Hera left. Soon, Zeus forgot all about getting a rest and instead decided to try his luck at a game of “Jolt the Dolt with a Bolt.” In this game, he would throw lightening bolts all the way down to the beach and fields and roads way below Mt. Olympus and try to Jolt humans with a lightening bolt. It was hit and miss. More often, in fact, it was miss, miss, miss, and finally hit. Lightening bolts were hard to control. Often, he not only jolted the human, he fried them to a crisp. He grew bored. 

Then, Zeus had a great idea. He decided to have a competition. It would be more fun if he were Jolting and Bolting with someone else. And, he knew just the person! Ares, the Greek God of War. But how to get hold of him? Cellphones, of course, hadn’t yet been invented. “I know,” mumbled Zeus to himself, “I’ll have Hermes go get him.”

Zeus buzzed the intercom on Hermes’s desk. “Hey! Hey, Hermes! Come on over to my balcony. I challenge you to a came of ‘Jolt the Dolt with a Bolt!’ You up for it? I’ll wager you 20 drachmas a dolt. Oh, and pick up Ares on the way over.”

Hermes replied quickly. “You’re on! I’ll be there in a flash. But do me a favor. Call me by my Roman name, ‘Mercury.’”

Zeus opened his mouth to say something, but before he could utter a word, Mercury (aka Hermes) appeared right beside him. 

“Wow, you’re fast!” Remarked Zeus. 

“Yes,” said Hermes. “That’s why you made me the messenger of the Gods, remember? Any way, who else is playing? Where’s Hera?” 

“Hera went off to cook up some ambrosia. She doesn’t really like it when I jolt people with lightening. Something about ethics.”

Hermes shook his head. “Ambrosia? Again! What about a snack first. Potato chips and dip for example? Or some nice fresh raspberries? Oh, I know! What was that thing Athena invented? Olives! Yes. Olives, Chips and Dips. I really have to have that every time I play Jolt and Bolts. I call it OCD for short. Any of that around?” Suddenly, Hermes struck himself in the middle of his forehead, as though he had forgotten V-8 rather than Ares, and V-8 had not even been invented yet. “I forgot Ares!”

Zeus was thunderstruck. “How could you forget war? It’s never far from my mind? How else can we get mere mortals to fight each other rather than us? After all, that’s half the fun of Bolt the Dolts! When you Bolt a Dolt, if they survive, they blame another human! As though humans could throw lightening bolts. Pathetic, really. Anyway, I’ll make snacks.” 

Zeus went to the mini-fridge on the deck and quickly arranged a snack. When he brought the plate back, however, Hermes was gone. “What the … ?” 

A moment later, Hermes reappeared with Ares. The Greek God of War. 

Ares spoke up, “Hail to thee, Zeus! I hear we’re going to play a game of Jolt with Bolts. I’m teaming up with Hermes. Who else is on your side? Oh, hey! Nice snacks. If only we had a some grapes to go with it. Or, some grape juice. Hey, I know! How about Dionysus! He can be on your team. Have him bring some wine for us! It’ll be a blast!”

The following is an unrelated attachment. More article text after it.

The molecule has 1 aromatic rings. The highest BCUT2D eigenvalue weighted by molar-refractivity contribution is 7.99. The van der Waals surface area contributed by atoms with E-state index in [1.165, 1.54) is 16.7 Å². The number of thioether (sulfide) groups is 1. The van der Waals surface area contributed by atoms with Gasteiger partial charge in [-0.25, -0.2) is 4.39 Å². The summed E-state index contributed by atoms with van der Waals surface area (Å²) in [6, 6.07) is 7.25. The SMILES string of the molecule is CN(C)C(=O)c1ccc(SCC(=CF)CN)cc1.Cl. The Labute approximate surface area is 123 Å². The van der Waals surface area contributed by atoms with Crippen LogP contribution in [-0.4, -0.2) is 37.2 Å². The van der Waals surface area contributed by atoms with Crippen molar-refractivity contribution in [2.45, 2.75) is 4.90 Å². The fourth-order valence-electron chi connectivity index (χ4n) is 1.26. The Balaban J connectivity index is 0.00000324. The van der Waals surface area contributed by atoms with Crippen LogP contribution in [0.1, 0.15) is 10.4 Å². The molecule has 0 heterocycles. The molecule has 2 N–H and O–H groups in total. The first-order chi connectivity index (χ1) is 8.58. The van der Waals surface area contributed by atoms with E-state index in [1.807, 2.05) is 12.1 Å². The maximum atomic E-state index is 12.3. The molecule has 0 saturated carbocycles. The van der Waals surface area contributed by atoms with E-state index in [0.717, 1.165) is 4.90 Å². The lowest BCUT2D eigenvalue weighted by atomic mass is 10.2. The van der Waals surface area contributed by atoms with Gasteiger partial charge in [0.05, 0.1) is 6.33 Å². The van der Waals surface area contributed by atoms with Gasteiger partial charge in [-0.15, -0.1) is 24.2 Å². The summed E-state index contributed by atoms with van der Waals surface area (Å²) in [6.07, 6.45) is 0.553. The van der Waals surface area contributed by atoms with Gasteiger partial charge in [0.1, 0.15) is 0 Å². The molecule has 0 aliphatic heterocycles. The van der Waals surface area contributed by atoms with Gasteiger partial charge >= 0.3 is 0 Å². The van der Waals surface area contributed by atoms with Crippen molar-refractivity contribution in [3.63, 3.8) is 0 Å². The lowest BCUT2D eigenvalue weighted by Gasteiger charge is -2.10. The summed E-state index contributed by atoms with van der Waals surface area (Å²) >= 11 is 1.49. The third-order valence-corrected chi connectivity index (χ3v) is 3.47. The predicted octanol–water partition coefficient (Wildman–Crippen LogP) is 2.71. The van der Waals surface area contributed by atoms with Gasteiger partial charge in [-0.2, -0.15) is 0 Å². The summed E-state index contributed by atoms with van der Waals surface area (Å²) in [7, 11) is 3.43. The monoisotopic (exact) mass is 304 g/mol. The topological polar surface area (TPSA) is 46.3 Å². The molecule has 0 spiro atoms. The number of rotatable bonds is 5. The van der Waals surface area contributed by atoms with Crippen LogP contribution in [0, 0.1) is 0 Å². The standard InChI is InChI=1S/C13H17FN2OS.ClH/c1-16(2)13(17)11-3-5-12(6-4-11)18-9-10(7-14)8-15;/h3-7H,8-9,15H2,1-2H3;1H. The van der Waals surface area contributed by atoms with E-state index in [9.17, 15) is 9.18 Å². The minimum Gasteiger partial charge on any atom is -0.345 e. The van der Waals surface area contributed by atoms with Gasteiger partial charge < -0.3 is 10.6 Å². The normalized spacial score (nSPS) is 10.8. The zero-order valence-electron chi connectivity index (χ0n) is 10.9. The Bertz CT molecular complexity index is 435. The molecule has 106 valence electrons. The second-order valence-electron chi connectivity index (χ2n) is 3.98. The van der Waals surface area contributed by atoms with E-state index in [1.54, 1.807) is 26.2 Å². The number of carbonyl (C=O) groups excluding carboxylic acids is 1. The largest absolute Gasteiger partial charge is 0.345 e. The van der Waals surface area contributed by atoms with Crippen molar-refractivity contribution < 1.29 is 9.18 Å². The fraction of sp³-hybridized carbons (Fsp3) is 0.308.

Zeus liked Dionysus but he wasn’t sure he would be a very good teammate at Bolts and Jolts. Dionysus had been drinking so much wine over such a long time, he sometimes had trouble remembering the rules. When that happened, as it always must, the game was ruined. 

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Then, Zeus had an idea. 

“I’ll tell you what. I’ve been hanging out all day — well, maybe all year, actually — here on Mt. Olympus. I’ll just borrow your chariot, Hermes, and go get Dionysus myself. We’ll be back in a jiffy.”

When he arrived at the house of Dionysus, he was rather surprised to find Dionysus completely sober. Though he had just poured himself a large flagon of wine, he had yet to drink a drop. “Hold on!” Cautioned Zeus and he stuck his hand out to block Dionysus. “No wine yet! You and I are having a contest and here’s the deal. I want you to bring a gallon of wine for our opponents Ares and Hermes. You and I are going to drink grape juice instead.”

Dionysus tilted his head. “Well, OK. I guess. But when can we start with the real wine?” 

Zeus rolled his eyes. “Dionysus, it won’t be long. We’re going to hit a few humans with lightening bolts and call it a day. Hey, by the way, how’s your mom, Persephone, doing? Are she and Hades getting along in — where was it they relocated to? Hell?” 

Dionysus frowned at Zeus. “You want me not to drink? Don’t bring up my Mom! I mean how in Hades do you think they’re doing? What is hell, after all, but lack of love and truth?”

Now it was Zeus who frowned. “I’m surprised to hear that. Hades seemed quite taken with her.”

Dionysus shook his head. “Zeus. That was lust, not love. Anyway, I don’t want to talk about it. Let’s focus on our strategy. Say, I forgot to ask. What are the stakes?” 

When Zeus arrived back at his lavishly appointed deck, he could see that the sun was already beginning to sink. Okay, folks, let’s go. Let the games begin! Everyone quickly pick a human to defend. Each team will have two humans to defend and two that they are trying to pierce with a lightening bolt. Every contestant will be allowed one and only one throw each time the gong sounds. If there is a tie at any point, We’ll keep playing till another human is killed. Any questions? We’ll play nine rounds in all. Let’s go and let the best God win!”

Before the first gong, Dionysus pulled Zeus aside and said, “I don’t get it. We’re playing but we don’t really lose anything. Do we really care which humans are killed? We don’t really have a stake in the game. What’s the point?” 

Zeus laughed. “We’re immortal. Don’t you see? That’s our curse. We’re immortal — so nothing really has a point.” 

With that, Zeus strode over to his array of lightening bolts. He chose a jagged orange one. He hefted it a few times. He loved the feel of the steel. He couldn’t help but smile, remembering the nice feeling it gave him when he really nailed a human being.